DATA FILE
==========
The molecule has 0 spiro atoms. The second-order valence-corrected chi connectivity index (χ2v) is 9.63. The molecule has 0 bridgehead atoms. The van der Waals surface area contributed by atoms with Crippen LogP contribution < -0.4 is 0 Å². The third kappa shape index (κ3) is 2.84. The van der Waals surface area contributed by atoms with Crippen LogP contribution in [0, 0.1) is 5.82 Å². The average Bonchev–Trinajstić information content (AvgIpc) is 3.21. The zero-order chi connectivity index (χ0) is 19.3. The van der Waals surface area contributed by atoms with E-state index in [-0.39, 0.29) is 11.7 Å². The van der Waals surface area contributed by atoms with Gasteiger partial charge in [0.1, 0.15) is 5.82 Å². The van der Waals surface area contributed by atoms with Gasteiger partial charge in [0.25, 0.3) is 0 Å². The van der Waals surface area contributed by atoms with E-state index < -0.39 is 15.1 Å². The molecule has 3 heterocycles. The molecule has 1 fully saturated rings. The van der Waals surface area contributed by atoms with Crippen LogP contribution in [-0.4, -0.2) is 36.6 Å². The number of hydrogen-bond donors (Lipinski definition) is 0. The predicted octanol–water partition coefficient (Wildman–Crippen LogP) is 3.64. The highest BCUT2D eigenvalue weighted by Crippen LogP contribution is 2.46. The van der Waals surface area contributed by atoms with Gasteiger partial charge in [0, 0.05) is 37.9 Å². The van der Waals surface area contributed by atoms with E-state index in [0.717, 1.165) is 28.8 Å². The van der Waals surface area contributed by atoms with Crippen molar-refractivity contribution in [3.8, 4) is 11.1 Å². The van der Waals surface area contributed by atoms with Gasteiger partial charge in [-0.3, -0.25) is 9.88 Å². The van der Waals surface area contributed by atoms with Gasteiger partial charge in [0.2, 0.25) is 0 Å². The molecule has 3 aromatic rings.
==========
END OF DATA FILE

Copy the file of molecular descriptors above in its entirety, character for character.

The molecule has 0 spiro atoms. The second-order valence-corrected chi connectivity index (χ2v) is 9.63. The molecule has 0 bridgehead atoms. The van der Waals surface area contributed by atoms with Crippen LogP contribution < -0.4 is 0 Å². The third kappa shape index (κ3) is 2.84. The van der Waals surface area contributed by atoms with Crippen LogP contribution in [0, 0.1) is 5.82 Å². The average Bonchev–Trinajstić information content (AvgIpc) is 3.21. The zero-order chi connectivity index (χ0) is 19.3. The van der Waals surface area contributed by atoms with E-state index in [-0.39, 0.29) is 11.7 Å². The van der Waals surface area contributed by atoms with Gasteiger partial charge in [0.1, 0.15) is 5.82 Å². The van der Waals surface area contributed by atoms with Gasteiger partial charge in [0.25, 0.3) is 0 Å². The van der Waals surface area contributed by atoms with E-state index < -0.39 is 15.1 Å². The molecule has 3 heterocycles. The molecule has 1 fully saturated rings. The van der Waals surface area contributed by atoms with Crippen LogP contribution in [-0.4, -0.2) is 36.6 Å². The number of hydrogen-bond donors (Lipinski definition) is 0. The predicted octanol–water partition coefficient (Wildman–Crippen LogP) is 3.64. The highest BCUT2D eigenvalue weighted by Crippen LogP contribution is 2.46. The van der Waals surface area contributed by atoms with Gasteiger partial charge in [0, 0.05) is 37.9 Å². The van der Waals surface area contributed by atoms with E-state index in [0.717, 1.165) is 28.8 Å². The van der Waals surface area contributed by atoms with Crippen molar-refractivity contribution in [3.8, 4) is 11.1 Å². The van der Waals surface area contributed by atoms with Gasteiger partial charge in [-0.3, -0.25) is 9.88 Å². The van der Waals surface area contributed by atoms with Gasteiger partial charge in [0.2, 0.25) is 0 Å². The molecule has 3 aromatic rings.